Recurrent and self-remitting sixth cranial nerve palsy: Pathophysiological insight from skull base chondrosarcoma - Report of 2 cases

Paolo Frassanito, Luca Massimi, Mario Rigante, Gianpiero Tamburrini, Giulio Conforti, Concezio Di Rocco, Massimo Caldarelli

Research output: Contribution to journalArticle


Palsy of the abducens nerve is a neurological sign that has a wide range of causes due to the nerve's extreme vulnerability. Need of immediate neuroimaging is a matter of debate in the literature, despite the risks of delaying the diagnosis of a skull base tumor. The authors present 2 cases of skull base tumors in which the patients presented with recurrent and self-remitting episodes of sixth cranial nerve palsy (SCNP). In both cases the clinical history exceeded 1 year. In a 17-year-old boy the diagnosis was made because of the onset of headache when the tumor reached a very large size. In a 12-year-old boy the tumor was incidentally diagnosed when it was still small. In both patients surgery was performed and the postoperative course was uneventful. Pathological diagnosis of the tumor was consistent with that of a chondrosarcoma in both cases. Recurrent self-remitting episodes of SCNP, resembling transitory ischemic attacks, may be the presenting sign of a skull base tumor due to the anatomical relationships of these lesions with the petroclival segment of the sixth cranial nerve. Physicians should promptly recommend neuroimaging studies if SCNP presents with this peculiar course.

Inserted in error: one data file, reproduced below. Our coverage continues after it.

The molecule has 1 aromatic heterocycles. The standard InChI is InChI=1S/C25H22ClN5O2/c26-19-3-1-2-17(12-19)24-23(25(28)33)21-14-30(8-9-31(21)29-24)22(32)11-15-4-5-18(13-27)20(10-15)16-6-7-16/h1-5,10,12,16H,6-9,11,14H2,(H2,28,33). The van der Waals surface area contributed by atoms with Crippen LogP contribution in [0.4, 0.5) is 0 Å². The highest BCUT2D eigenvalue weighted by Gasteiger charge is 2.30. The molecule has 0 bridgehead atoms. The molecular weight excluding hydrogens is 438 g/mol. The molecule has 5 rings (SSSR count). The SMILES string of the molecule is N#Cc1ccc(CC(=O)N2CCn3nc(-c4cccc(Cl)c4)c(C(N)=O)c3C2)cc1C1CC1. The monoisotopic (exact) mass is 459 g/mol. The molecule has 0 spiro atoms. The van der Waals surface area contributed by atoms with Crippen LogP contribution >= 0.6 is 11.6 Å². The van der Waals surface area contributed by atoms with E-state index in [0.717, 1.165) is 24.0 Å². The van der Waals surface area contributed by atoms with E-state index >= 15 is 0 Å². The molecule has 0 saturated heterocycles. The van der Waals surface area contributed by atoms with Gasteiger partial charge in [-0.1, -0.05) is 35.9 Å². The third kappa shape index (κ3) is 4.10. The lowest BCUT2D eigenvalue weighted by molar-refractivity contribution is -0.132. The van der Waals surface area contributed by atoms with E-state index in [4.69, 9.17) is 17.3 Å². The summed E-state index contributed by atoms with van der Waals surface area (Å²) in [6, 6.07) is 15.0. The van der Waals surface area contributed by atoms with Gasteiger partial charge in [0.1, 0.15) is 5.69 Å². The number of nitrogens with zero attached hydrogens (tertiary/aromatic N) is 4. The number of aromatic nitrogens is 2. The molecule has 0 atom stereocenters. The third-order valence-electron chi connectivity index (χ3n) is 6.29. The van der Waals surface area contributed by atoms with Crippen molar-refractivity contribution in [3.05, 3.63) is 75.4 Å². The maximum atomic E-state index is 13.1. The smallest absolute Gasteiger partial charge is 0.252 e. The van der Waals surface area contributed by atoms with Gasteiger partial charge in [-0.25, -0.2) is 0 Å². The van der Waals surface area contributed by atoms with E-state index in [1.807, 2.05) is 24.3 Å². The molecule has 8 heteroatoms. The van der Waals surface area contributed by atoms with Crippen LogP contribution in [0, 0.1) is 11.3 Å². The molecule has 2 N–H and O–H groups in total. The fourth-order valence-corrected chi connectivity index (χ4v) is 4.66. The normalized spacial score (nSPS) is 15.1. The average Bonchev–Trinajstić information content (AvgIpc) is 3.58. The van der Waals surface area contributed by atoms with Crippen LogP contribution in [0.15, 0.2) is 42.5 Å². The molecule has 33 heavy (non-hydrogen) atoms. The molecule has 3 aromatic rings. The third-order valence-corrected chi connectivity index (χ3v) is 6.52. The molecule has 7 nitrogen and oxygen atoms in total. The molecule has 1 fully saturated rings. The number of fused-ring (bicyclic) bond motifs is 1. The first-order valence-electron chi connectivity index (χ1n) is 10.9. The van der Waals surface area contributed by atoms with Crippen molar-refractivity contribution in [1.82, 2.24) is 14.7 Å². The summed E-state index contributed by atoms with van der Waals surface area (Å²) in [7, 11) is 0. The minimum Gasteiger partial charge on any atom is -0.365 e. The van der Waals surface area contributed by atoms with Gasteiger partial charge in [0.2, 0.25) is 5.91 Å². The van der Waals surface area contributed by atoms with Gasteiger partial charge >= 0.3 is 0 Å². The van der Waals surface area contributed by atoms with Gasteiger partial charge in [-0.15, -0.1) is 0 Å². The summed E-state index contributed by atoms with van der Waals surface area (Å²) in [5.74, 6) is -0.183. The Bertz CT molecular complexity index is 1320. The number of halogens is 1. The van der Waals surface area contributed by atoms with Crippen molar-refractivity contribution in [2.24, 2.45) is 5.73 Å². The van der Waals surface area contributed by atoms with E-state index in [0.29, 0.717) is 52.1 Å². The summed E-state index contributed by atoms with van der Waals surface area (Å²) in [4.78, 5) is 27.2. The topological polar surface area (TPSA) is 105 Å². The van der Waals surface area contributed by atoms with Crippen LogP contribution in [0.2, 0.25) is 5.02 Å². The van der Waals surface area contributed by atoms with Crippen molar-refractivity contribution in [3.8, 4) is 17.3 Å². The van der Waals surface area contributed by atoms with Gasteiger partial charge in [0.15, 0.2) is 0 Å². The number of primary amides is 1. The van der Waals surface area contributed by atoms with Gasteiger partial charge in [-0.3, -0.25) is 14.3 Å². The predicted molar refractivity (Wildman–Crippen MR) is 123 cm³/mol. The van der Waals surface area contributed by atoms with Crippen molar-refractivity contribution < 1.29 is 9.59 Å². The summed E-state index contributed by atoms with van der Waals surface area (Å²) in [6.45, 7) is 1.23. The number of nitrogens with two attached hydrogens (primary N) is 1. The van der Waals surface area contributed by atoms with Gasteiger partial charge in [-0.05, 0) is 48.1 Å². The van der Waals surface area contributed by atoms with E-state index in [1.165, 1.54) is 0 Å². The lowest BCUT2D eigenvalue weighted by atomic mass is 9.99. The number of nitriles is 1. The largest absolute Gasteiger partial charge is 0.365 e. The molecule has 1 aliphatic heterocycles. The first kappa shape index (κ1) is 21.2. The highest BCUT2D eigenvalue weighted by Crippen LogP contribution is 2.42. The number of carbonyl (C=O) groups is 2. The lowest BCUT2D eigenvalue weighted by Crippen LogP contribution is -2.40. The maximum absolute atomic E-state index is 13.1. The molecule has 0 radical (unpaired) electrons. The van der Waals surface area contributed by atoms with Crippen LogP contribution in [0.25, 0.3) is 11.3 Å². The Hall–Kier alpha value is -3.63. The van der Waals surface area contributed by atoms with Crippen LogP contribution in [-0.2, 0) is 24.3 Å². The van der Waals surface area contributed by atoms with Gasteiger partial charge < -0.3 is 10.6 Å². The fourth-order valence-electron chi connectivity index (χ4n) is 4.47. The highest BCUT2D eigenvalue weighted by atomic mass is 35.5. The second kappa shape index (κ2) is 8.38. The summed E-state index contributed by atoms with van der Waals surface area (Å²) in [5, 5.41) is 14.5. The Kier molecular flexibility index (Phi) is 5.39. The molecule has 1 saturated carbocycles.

Original languageEnglish
Pages (from-to)633-636
Number of pages4
JournalJournal of Neurosurgery: Pediatrics
Issue number6
Publication statusPublished - Dec 2013



  • Abducens nerve
  • Chondrosarcoma
  • Oncology
  • Ophthalmoplegia
  • Pediatric
  • Sixth cranial nerve palsy
  • Skull base

ASJC Scopus subject areas

  • Clinical Neurology
  • Surgery
  • Pediatrics, Perinatology, and Child Health

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